Angie in more relaxed mode, as featured on her own website
However, it was through her coming to terms with cancer that we all came to find and appreciate a new side to Angela. For she picked up her electronic pen and started to pen the most moving of blogs called 'the kneeler'. In true Angela style its contents vented, raged, weeped, challenged and uplifted. Of course, we didn't always agree - but our disagreements led to fine discussion and a want to blog about differences. Ultimately,  her 'personal' letters to God were always a 'must read' and showed the real humanity behind someone living with one of modern medicines greatest challenges, cancer.

What I've written today will not do her full justice, I've only known one aspect of her. My thoughts are a gut reaction to some very sad news. We'll no doubt have the authorised obituary in the Meth Recorder and stories will appear around the world of lives she has touched. We didn't always see eye-to-eye on many different issues, however I deeply respected her viewpoint, her love of methodism and shared her wish to share a life-enhancing open for all gospel.  Methodism lost a preacher and an author today and I hope many churches give thanks for her life, think of her family as they grieve today and spare some prayers for Kingston Upon Thames circuit who were her final stations.

[EDIT - As memories of her pop up on the blogosphere I'll try and list them:]
P.S - It appears that Angela set up her own blog to cover only her story regarding cancer - I think the posts were double posted (to the-kneeler) but still - Suffering Grace

Thursday, August 11, 2011

Is Inspired - London Listens To Young People #londonriots

The recent situation in London, Birmingham and beyond has proved to be quite a 'melon scratcher'. On the one hand I have lived just north of Tottenham and appreciate the underlying tensions between police and community, therefore an initial 'tipping point' can be percieved. However other cities such as Birmingham and Manchester are very different spaces and so 'copycat' actions can't so easily be viewed from this perspective. Overall as communities lick their wounds and seek to take action some different form of leadership has been required.

What has perplexed me most is a general lack of action from the church. Wherever in the nation you are, and have been affected, it should have been a time for people of faith to open their doors to the community, provide chances to listen, engage and show situations of hope.

I was delighted to see (this morning) that Westminster Central Hall in London is to host such an event - on Saturday. It’s aimed at young people and the idea is to get teenagers/youth talking about what has happened/is happening. It’s at Westminster central hall tomorrow at 1.30pm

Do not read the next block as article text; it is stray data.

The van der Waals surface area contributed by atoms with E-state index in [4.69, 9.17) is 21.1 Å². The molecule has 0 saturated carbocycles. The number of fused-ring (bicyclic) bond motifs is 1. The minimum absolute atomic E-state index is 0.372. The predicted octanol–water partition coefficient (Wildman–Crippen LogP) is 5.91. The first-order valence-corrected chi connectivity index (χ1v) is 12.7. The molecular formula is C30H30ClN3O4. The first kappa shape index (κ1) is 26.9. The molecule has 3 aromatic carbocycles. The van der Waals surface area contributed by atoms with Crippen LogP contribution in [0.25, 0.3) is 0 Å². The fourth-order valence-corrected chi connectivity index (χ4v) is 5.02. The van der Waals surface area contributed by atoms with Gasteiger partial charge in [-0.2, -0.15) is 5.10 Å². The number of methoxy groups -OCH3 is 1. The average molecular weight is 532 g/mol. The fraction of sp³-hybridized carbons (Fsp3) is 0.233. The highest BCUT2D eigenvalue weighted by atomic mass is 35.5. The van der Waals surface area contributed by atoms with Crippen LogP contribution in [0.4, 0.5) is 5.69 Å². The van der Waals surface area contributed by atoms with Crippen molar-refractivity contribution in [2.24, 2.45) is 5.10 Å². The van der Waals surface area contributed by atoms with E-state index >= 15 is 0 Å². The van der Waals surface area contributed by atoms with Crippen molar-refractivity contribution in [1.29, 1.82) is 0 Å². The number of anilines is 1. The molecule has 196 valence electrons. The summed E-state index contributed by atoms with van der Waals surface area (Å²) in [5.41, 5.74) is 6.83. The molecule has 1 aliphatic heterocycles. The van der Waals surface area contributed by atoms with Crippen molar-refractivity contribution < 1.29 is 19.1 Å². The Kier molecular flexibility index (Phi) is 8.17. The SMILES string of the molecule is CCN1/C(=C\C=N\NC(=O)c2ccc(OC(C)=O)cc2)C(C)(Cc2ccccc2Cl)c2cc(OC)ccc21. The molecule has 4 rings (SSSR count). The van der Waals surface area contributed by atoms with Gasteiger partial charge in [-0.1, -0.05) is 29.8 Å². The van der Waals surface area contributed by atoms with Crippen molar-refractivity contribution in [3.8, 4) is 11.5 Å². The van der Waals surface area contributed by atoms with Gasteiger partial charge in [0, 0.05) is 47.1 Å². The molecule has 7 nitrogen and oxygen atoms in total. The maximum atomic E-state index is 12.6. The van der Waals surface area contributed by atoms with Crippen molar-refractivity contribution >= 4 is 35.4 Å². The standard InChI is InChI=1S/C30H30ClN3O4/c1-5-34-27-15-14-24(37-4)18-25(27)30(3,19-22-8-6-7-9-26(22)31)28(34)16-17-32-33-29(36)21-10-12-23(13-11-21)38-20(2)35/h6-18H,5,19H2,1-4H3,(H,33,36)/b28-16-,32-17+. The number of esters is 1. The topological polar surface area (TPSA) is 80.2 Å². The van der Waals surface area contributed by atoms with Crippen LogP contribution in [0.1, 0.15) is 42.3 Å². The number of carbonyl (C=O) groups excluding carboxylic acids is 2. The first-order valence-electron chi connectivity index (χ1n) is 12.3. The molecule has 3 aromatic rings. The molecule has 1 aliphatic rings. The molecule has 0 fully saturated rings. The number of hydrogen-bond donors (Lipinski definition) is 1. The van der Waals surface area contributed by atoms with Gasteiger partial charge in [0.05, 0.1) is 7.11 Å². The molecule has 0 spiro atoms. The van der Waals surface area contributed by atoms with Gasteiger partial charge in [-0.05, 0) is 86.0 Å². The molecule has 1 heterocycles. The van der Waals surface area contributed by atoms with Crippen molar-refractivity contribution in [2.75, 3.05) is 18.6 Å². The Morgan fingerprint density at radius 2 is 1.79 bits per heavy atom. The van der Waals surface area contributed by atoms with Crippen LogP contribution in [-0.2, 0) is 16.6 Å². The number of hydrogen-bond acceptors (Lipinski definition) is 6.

As the name makes clear, the violence and looting wasn't done in the young people's name- yet as books such as the 'Gilted Generation' make clear, there has been a socio-economic storm brewing which has alienated generations of young people through lack of role models, aspiration and economic oppertunity.

Please, if you are in London (and involved in youth work etc) alert your young people to this fantastic looking event.  It's the sort of work that churches should be engaged in and shows everyones true worth....

Monday, August 08, 2011

Methodists to Offer Support in Tottenham

A press release from the Methodist Church...I don't usually repost in full their press releases....

Methodist Minister in Tottenham offers support to victims of London riots

The minister of St Mark’s Methodist Church in High Road, Tottenham, is among a group of Christian leaders offering support to the victims of the riots in Tottenham.

This afternoon Methodist minister the Revd Dr Valentin Dedji will visit the family of Mark Duggan who was shot dead on Thursday. The Revd Dr Valentin Dedji, who has been a Methodist minster in Tottenham for 11 years, said that the damage caused by the riots was horrendous.

“There are many families who have become homeless overnight,” he said. “Many public services and private businesses have been destroyed. The rebuilding process will be long.

“We work very strongly ecumenically in Tottenham. We think that it is our mandate to grieve with those who are grieving. We want to support the families and victims of the riots; to be with them and to pray with them whenever there is loss of life. We don’t know yet why or what happened; that is part of the healing process.”

This evening Christians will gather with other faith leaders in Tottenham to hold a peace vigil in Monument Way at 7pm.

“I have received calls from Australia, Canada, France and Kenya offering support,” said the Revd Dr Valentin Dedji. “The support from colleagues, ordinary community members and friends from abroad has been very uplifting. What we need is the continuing prayerful support from everyone. Above all, may God give us his wisdom, his spirit of discernment and guidance.”